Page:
Sunday, September 30, 2012

Beautiful Saturday

There is nothing quite like the first day of a mid-semester break. Ahhhh the days of freedom stretch out before me :)

Today was magical in its simplicity and I was able to forget work completely.

It started with breakfast in bed, then a nice hot shower filled by drying my hair in the sun as I watched the chickens romping around the back garden.

The morning was spent weeding the rose-bed and maybe getting a bit sun burnt. My Hubby and his youngest son started making a rabbit hutch out of a packing crate, so I made everyone tuna noodles for lunch. Again, in the sunshine.

After lunch we did some grocery shopping, I got a repeat of all my diabetic supplies, and we also visited the pet shop as the cat would not be pleased should we run out of cat-noms!

As we drove into the car wash, I realized that I had forgotten to bolus for lunch. Too much sunshine-brain. A small correction bolus later and we were off to collect the cutest rabbit, and perhaps the only one with a "holiday hutch" where he will reside with us whenever the kids do too. Our back garden looks like a petting zoo!

I cooked a delicious strut fry dinner for 6 then my MIL shared not one but 2 desserts with us. Wild berry pie and an apricot/creamed rice/meringue pie. Oh, and I tore the house apart looking for a lost clarinet.

It took me 2.5 hrs of going through boxes to find it, but when I did step-daughter played her sax, hubby played guitar and we all played together (roughly) for the evening. Very much funski :D

Let it be noted that I am exhausted and slightly redder than I should be!

Monday, September 10, 2012

Another date is set

Got a call today from a nurse at the Hamilton clinic - we now have a date for the sperm retrieval booking. It will be January 2013.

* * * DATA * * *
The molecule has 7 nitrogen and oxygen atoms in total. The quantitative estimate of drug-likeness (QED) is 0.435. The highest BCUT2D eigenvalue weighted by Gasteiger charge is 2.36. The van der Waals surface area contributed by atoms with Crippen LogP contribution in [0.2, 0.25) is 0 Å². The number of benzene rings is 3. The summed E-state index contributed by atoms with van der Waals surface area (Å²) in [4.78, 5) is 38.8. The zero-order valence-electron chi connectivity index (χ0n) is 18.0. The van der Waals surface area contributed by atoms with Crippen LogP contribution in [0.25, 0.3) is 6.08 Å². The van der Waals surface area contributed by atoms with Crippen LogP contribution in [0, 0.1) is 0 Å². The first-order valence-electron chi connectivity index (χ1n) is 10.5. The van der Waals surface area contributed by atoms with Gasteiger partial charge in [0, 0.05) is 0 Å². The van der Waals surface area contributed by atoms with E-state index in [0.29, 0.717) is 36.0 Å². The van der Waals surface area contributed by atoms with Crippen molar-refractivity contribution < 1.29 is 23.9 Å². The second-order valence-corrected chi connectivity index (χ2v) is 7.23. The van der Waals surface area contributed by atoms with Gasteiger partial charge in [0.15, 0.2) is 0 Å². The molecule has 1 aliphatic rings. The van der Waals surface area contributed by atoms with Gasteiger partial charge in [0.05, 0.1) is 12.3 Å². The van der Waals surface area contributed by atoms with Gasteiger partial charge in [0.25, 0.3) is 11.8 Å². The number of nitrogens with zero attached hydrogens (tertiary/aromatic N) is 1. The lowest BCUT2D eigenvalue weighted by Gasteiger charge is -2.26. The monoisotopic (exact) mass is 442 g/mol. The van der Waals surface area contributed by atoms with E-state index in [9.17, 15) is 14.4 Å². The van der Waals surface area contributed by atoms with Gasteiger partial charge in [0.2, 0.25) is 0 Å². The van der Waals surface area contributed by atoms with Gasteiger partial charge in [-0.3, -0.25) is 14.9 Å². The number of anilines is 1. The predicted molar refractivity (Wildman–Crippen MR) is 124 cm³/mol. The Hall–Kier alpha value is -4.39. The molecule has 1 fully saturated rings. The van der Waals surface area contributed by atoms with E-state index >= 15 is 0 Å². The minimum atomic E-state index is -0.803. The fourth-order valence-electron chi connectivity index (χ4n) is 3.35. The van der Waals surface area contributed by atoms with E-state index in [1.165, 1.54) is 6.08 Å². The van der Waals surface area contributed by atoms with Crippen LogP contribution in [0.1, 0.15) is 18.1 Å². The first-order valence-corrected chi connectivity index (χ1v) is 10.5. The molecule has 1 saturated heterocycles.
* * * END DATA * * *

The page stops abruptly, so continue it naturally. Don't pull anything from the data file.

Everything has suddenly become a lot more real. It's one thing to give the ok for a procedure on oneself, but quite another entirely when the procedure is for someone you love.

Thursday, September 6, 2012

Good news! We have a "month"!!!

Today I pulled a sickie and spent the morning curled up in bed watching movies. My Mum popped round at afternoon tea to see how I was, and brought the post in from the front gate.

Two envelopes.

From the fertility clinic in Hamilton. Or "Hamildog" as it has become known in our house.

Envelope One:

The results of my AMH test = 9.35 pmol/L. The letter goes on to say that this is "as expected for your age". I am looking at the graph and it would seem that I'm sitting just about on the cusp between the yellow and the green:

So that's OK I guess. At least it's not bad news. I'm sitting on the 25th centile (I'm nearly 30. Gawd! Gasp!)

Envelope Two:

It's THE LETTER. The one that officially states we now qualify for public funding. Our month allocated for starting treatment (IVF) is October 2013. That's little over a year away, and a good bit shorter than the 18 month wait I was expecting. Woohoo!!!   :)

To be honest, one of the first things I thought of was "oh, it's right smack in the middle of a semester. How will I wrangle the time off?" But then I quickly changed to "Good heavens! Why should something trivial like time off work jeopardize this?" So now we have settled on a bit of shock, slight happiness, and wonder at what the hell exactly we have gotten ourselves into. Lolz.

Saturday, August 18, 2012

Our initial RE appointment - take 2!

So, we have finally started this thing.

For months, years, it has felt like I am running, moving my legs like a cartoon, trying to gain forward momentum but never going anywhere. As if my legs couldn't gain purchase on the ground. As if I was not even touching the ground. Yesterday the ground was raised up and my toes dug into the soil and I have taken off. Forward. At last.

I have written previously about the veil of grey lifting off me. Now it is like the massive, oppressive weight of uncertainty has lifted. I wasn't even conscious of the huge effect this was having on me until it was gone. I am laughing and joking and the tension has melted somewhat.

We travelled to Hamilton for our second "initial consult" at the fertility clinic. Because the first didn't go so well.